What's the one street that you're guaranteed to find in your social media feed when searching for Savannah? Come on; don't be coy. You know you know the answer. Yep - it's Jones Street. Visitors travel to glimpse intricate residential architecture and landscape, peeking beyond wrought iron gates to view Downton Abbey-inspired gardens. At the same time, residents dream of owning a permanent slice of its real estate paradise. But the question remains, what makes it so unique?
Fair warning, this editorial may provide answers that could lead to more questions, even for us!
Jones Street came to be thanks to Major John Jones, an Aide-de-Camp to General Lachlan McIntosh during the siege of Savannah in the Revolutionary War of 1779. The neighborhood was designed to exude wealth, considering it is the center of the Historic District. Magnificient Colonial and Georgian homes line the streets to become your favorite eye candy. It's this iconic street where "keeping up with the Joneses" became a famous tagline.
The Eliza Thompson House on desirable Jones Street is Jane Austen-approved. Built in 1847, this enchanting inn was the first residential home on Jones Street. It has since become a private inn, exuding beauty with 25 superior guest rooms, praised for its ability to unwind, its romantic ambiance and its adults-only policy (oh yeah).
Visitors are keen to call this place home - kicking up their feet, dining on chef-prepared gourmet meals, enjoying evening wine and hors d'oeuvre receptions and the convenient proximity to a few of the city's most known attractions. The street views aren't too shabby, either.
If the mysterious and soul food go hand in hand with you, you'll love these Jones Street restaurants. Clary's Cafe has been a Savannah institution for more than 100 years. This Southern-style diner is famous for its tasty breakfast, bottomless coffee and odd connection to John Berendt's first novel, "Midnight in the Garden of Good and Evil." Remember? In the movie, potion-carrying Luther can be seen dining at the bar counter with flies hanging from his lapel. Quite a memorable character.
Dine with strangers but leave as family at Mrs. Wilkes Dining Room. In 1943, Sema Wilkes owned this boarding house, offering clean rooms and Southern cuisine served hot and delicious family-style. The Wilkes family has carried on this tradition serving faithful patrons who line the sidewalks daily to get first dibs on mouthwatering soul food. A beautifully renovated pied-a-terre and apartment (originally Mrs. Wilkes) are now lovely vacation rentals.
It's self-explanatory, but how could we not mention the beauty that is Jones Street. It's more than mere looks. There is a magnetic draw that effortlessly pulls you in and the connection is bewildering. The brick-paved streets, magnificent homes, serene atmosphere and massive oak trees that seem to dip towards you in greeting would tempt anyone to set up camp along the sidewalks to awaken to this picturesque scenery.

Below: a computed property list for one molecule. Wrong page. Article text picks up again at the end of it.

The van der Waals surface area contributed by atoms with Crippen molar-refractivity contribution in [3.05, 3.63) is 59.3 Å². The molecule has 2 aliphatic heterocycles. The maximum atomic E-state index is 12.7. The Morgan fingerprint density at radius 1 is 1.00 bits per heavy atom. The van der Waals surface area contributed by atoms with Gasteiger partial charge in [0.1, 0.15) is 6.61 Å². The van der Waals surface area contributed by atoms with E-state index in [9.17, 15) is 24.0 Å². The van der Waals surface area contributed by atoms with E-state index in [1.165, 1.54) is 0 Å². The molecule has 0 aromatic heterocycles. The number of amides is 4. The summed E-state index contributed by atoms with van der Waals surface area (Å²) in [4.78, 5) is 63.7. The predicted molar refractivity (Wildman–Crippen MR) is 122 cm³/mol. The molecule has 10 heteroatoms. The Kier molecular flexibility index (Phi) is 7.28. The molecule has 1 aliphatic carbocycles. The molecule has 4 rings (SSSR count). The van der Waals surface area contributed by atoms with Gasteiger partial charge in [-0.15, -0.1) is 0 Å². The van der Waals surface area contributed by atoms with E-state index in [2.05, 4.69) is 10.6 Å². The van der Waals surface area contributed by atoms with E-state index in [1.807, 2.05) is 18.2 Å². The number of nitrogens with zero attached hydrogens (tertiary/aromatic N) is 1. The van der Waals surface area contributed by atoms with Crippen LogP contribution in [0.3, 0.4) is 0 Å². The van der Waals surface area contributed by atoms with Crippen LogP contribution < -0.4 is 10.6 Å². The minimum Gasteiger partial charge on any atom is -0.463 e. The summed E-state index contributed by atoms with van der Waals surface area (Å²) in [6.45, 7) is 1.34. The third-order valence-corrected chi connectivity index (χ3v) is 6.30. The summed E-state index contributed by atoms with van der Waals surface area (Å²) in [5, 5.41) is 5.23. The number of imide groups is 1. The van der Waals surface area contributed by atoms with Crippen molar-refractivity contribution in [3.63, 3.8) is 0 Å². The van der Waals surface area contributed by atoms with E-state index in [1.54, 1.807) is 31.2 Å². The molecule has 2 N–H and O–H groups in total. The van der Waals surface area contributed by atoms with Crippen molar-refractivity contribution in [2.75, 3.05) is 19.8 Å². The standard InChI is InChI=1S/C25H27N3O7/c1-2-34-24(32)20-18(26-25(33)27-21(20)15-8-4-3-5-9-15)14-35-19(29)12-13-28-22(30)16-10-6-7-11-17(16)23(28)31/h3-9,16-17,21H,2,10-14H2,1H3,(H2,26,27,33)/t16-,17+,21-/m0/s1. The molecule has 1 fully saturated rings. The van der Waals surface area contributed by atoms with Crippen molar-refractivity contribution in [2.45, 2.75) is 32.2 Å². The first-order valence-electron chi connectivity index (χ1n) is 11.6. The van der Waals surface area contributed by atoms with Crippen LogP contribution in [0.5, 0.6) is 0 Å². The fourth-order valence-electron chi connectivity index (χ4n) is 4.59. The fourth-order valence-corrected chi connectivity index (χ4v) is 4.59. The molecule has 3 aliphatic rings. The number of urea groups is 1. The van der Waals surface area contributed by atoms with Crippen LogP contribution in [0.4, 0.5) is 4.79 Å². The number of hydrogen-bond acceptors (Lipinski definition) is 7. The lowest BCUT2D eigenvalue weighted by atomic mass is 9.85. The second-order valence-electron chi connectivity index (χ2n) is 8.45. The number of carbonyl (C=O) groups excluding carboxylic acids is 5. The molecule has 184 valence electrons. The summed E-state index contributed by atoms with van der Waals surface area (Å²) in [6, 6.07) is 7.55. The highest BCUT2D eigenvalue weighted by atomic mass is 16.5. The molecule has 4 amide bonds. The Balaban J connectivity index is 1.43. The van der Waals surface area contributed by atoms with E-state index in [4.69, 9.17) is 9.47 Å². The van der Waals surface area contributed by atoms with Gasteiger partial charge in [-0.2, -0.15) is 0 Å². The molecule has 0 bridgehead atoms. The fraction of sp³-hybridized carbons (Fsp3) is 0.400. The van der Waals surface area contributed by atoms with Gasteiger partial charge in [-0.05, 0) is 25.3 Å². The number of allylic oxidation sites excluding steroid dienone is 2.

You won't find many people that haven't pined after Jones Street, including several knowledgeable tour guides. Enjoy a few of Savannah's excellent walking tours, such as Genteel & Bards Savannah History Walking Tour, Savannah Sidewalk Tours and Explore Savannah's customizable two hour private walking tour. You'll discover the history and charm of our beautiful city and that your guides are just as smitten as you are.
You may not be able to stake a claim on Jones Street, but it doesn't mean you can't take home a piece of it. Jones & Bull is a home decor wonderland with a certain je ne sais quoi that is unlike any other. Exquisite vintage and antique pieces have made a home in every inch of the store. It will be these types of unique finds that you can imagine are delicately positioned in the marvelous abodes that you've come to admire.
If you enjoy a great history lesson along with your burger and fries, the Crystal Beer Parlor is up for the challenge. This long-standing (90 years) establishment has stood the test of time. What began as a family grocery store in the 1900s managed to survive the Great Depression and became one of the first American restaurants to serve "spirits" after the prohibition. Crystal Beer Parlor is still standing strong today as the second-oldest restaurant in Savannah, serving great food in an authentic retro way. So, don't worry. They'll still be here when you return.
Although it might be challenging to tear yourself away from Jones Street, fear not. Several desirable stores and restaurants are just around the corner, so it's not cheating! You're simply exploring your options.
Take your antique hunting further with Arthur Smith Antiques and Taylor House Antiques. Expand your interior design palette at Asher + Rye. Your wardrobe will thank you for a colorful and patterned addition from The Printed Peach. Be sure to hit every SCAD target along Bull Street by grabbing an appetizing bite from a double-decker red bus at the Arts and high tea served with a delicious seasonal menu at the Gryphon Tea Room. Cross the street for one-of-a-kind art pieces at shopSCAD, then take a dream-like immersive journey with SCADstory.